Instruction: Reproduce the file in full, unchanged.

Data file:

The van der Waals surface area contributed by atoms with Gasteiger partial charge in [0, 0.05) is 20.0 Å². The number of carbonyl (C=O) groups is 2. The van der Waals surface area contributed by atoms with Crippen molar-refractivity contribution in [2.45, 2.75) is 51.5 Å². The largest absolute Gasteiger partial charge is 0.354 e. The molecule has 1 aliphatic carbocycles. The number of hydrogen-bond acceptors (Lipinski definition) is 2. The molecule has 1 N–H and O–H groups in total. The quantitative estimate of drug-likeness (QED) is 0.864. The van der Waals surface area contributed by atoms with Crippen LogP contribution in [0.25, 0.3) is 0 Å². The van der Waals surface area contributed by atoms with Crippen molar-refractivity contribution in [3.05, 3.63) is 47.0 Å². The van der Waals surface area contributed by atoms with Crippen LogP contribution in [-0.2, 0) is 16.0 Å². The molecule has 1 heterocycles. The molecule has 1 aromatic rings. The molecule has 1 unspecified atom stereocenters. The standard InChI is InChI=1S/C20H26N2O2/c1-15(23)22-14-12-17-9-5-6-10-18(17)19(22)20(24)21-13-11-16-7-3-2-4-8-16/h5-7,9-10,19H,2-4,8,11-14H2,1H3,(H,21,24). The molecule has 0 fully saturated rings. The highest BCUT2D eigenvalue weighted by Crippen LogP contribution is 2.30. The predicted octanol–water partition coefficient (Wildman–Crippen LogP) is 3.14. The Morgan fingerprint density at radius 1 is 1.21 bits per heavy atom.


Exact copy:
The van der Waals surface area contributed by atoms with Gasteiger partial charge in [0, 0.05) is 20.0 Å². The number of carbonyl (C=O) groups is 2. The van der Waals surface area contributed by atoms with Crippen molar-refractivity contribution in [2.45, 2.75) is 51.5 Å². The largest absolute Gasteiger partial charge is 0.354 e. The molecule has 1 aliphatic carbocycles. The number of hydrogen-bond acceptors (Lipinski definition) is 2. The molecule has 1 N–H and O–H groups in total. The quantitative estimate of drug-likeness (QED) is 0.864. The van der Waals surface area contributed by atoms with Crippen LogP contribution in [0.25, 0.3) is 0 Å². The van der Waals surface area contributed by atoms with Crippen molar-refractivity contribution in [3.05, 3.63) is 47.0 Å². The van der Waals surface area contributed by atoms with Crippen LogP contribution in [-0.2, 0) is 16.0 Å². The molecule has 1 heterocycles. The molecule has 1 aromatic rings. The molecule has 1 unspecified atom stereocenters. The standard InChI is InChI=1S/C20H26N2O2/c1-15(23)22-14-12-17-9-5-6-10-18(17)19(22)20(24)21-13-11-16-7-3-2-4-8-16/h5-7,9-10,19H,2-4,8,11-14H2,1H3,(H,21,24). The molecule has 0 fully saturated rings. The highest BCUT2D eigenvalue weighted by Crippen LogP contribution is 2.30. The predicted octanol–water partition coefficient (Wildman–Crippen LogP) is 3.14. The Morgan fingerprint density at radius 1 is 1.21 bits per heavy atom.